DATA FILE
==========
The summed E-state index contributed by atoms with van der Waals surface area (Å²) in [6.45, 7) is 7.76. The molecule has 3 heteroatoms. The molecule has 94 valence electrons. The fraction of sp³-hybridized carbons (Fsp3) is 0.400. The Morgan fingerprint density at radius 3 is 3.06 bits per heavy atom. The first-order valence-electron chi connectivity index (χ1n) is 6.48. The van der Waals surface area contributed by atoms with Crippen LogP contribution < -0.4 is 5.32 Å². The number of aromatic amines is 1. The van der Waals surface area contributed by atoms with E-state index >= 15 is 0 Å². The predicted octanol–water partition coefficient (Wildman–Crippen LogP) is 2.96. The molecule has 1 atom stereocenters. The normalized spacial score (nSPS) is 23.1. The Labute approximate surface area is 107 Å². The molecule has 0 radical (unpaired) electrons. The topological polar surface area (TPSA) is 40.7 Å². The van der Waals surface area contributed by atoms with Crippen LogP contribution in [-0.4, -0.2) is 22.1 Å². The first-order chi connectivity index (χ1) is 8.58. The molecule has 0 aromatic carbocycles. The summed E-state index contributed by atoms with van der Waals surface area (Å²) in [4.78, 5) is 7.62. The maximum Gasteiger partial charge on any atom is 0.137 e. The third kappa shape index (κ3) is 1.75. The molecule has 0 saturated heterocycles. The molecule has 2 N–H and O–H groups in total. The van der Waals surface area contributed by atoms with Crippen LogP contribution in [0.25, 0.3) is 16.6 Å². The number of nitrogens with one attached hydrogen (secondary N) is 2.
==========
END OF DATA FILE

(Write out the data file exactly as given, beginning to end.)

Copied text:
The summed E-state index contributed by atoms with van der Waals surface area (Å²) in [6.45, 7) is 7.76. The molecule has 3 heteroatoms. The molecule has 94 valence electrons. The fraction of sp³-hybridized carbons (Fsp3) is 0.400. The Morgan fingerprint density at radius 3 is 3.06 bits per heavy atom. The first-order valence-electron chi connectivity index (χ1n) is 6.48. The van der Waals surface area contributed by atoms with Crippen LogP contribution < -0.4 is 5.32 Å². The number of aromatic amines is 1. The van der Waals surface area contributed by atoms with E-state index >= 15 is 0 Å². The predicted octanol–water partition coefficient (Wildman–Crippen LogP) is 2.96. The molecule has 1 atom stereocenters. The normalized spacial score (nSPS) is 23.1. The Labute approximate surface area is 107 Å². The molecule has 0 radical (unpaired) electrons. The topological polar surface area (TPSA) is 40.7 Å². The van der Waals surface area contributed by atoms with Crippen LogP contribution in [-0.4, -0.2) is 22.1 Å². The first-order chi connectivity index (χ1) is 8.58. The molecule has 0 aromatic carbocycles. The summed E-state index contributed by atoms with van der Waals surface area (Å²) in [4.78, 5) is 7.62. The maximum Gasteiger partial charge on any atom is 0.137 e. The third kappa shape index (κ3) is 1.75. The molecule has 0 saturated heterocycles. The molecule has 2 N–H and O–H groups in total. The van der Waals surface area contributed by atoms with Crippen LogP contribution in [0.25, 0.3) is 16.6 Å². The number of nitrogens with one attached hydrogen (secondary N) is 2.